Weapons of unity:  Two kinds of violence threaten unity and reconciliation:  Be on your guard against agreements that will never be put into practice; they frustrate hope.  And a culture of mutual esteem can't be based on violence and destruction.  Destruction leads to more violence and division.  Violence makes a just cause into a lie.  Seek the path of active nonviolence.  Seek dialogue.  Pray with Jesus:  may we be one; make us artisans of unity
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Iquique homilyThe angel tells Mary, “Rejoice!”  Rejoice, shepherds, elderly barren Elizabeth, thief.  The gospel is a wellspring of contagious joy we've inherited.  At the Cana wedding feast, Mary acted to make joy continue, approaching her Son to say the wine ran out.  Today she notices our problems, then tells Jesus, “they have no wine.”  As she told the servants, “Do whatever he tells you,” so she tells us today.  She elicited Jesus' first miracle and made his friends feel they were part of it.  As the miracle began once the servants approached the jars, so too can we begin the miracle and be part of it for others.

Remember the greatness of migrants, who search for life in the face of adversity, not giving up.  They're an icon of the Holy Family, who had to cross deserts to keep living.  Work to ensure this land of dreams remains a land of festive hospitality.  Like Mary, be attentive, notice those whose lives "have no wine," no reason to celebrate.  Raise your voices and say, “They have no wine.”  The cry of God's people, the cry of the poor, is a prayer that opens us and teaches us to be attentive.  Be attentive to injustice and exploitation that rob so many of joy.  Be attentive to those who profit from the irregular status of immigrant, to the lack of shelter, land and employment so many experience; then say with faith, "They have no wine."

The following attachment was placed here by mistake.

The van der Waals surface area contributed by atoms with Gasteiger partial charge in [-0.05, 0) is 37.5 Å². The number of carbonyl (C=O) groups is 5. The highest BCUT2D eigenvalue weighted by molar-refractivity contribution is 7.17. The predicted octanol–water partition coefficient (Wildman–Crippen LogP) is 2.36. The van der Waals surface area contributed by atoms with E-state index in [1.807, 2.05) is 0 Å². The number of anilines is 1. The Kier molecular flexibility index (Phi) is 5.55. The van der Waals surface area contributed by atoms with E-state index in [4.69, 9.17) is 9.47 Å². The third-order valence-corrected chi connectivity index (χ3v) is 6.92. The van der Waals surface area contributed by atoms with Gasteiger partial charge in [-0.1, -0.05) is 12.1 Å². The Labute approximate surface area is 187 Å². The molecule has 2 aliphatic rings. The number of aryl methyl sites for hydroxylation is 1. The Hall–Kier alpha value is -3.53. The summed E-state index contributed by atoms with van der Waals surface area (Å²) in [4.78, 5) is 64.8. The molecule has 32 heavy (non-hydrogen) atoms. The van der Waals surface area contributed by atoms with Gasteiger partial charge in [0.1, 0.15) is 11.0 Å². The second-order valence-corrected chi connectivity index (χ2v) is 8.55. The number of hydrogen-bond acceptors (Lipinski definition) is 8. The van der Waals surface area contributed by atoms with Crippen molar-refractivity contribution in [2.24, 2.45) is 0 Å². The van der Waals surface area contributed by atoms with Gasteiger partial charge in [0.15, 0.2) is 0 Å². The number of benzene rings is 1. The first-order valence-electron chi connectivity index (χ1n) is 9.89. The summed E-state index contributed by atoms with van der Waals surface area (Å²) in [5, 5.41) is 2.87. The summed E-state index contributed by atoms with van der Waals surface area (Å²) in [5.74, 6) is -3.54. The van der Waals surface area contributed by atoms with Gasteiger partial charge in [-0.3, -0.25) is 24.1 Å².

Like the servants, offer what you have.  Learn migrants' values, wisdom, and faith and make them your own; don't deprive yourself of the good they can contribute.  And let Jesus complete the miracle by turning us into living signs of his joyful presence; make room for him in our midst.  Exclude no one from the proclamation of the Good News.  “Do whatever he tells you.”
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  • 1 Sm 18:6-9; 19:1-7  After David slayed Goliath, women met King Saul singing, “Saul has slain thousands, and David ten thousands.”  Saul became jealous and told his son Jonathan his plans to kill David; Jonathan warned David.  Jonathan spoke well of David to Saul, Saul swore not to kill him, and Jonathan told David and brought him to Saul.
  • Ps 56:2-3, 9-13  "In God I trust; I shall not fear."  Have mercy on me; many fight against me.  You rescued me that I may walk before you.
  • Mk 3:7-12  People came to Jesus from all around.  He'd cured many, so the sick wanted him to touch them.  Unclean spirits fell before him, shouting "Son of God!"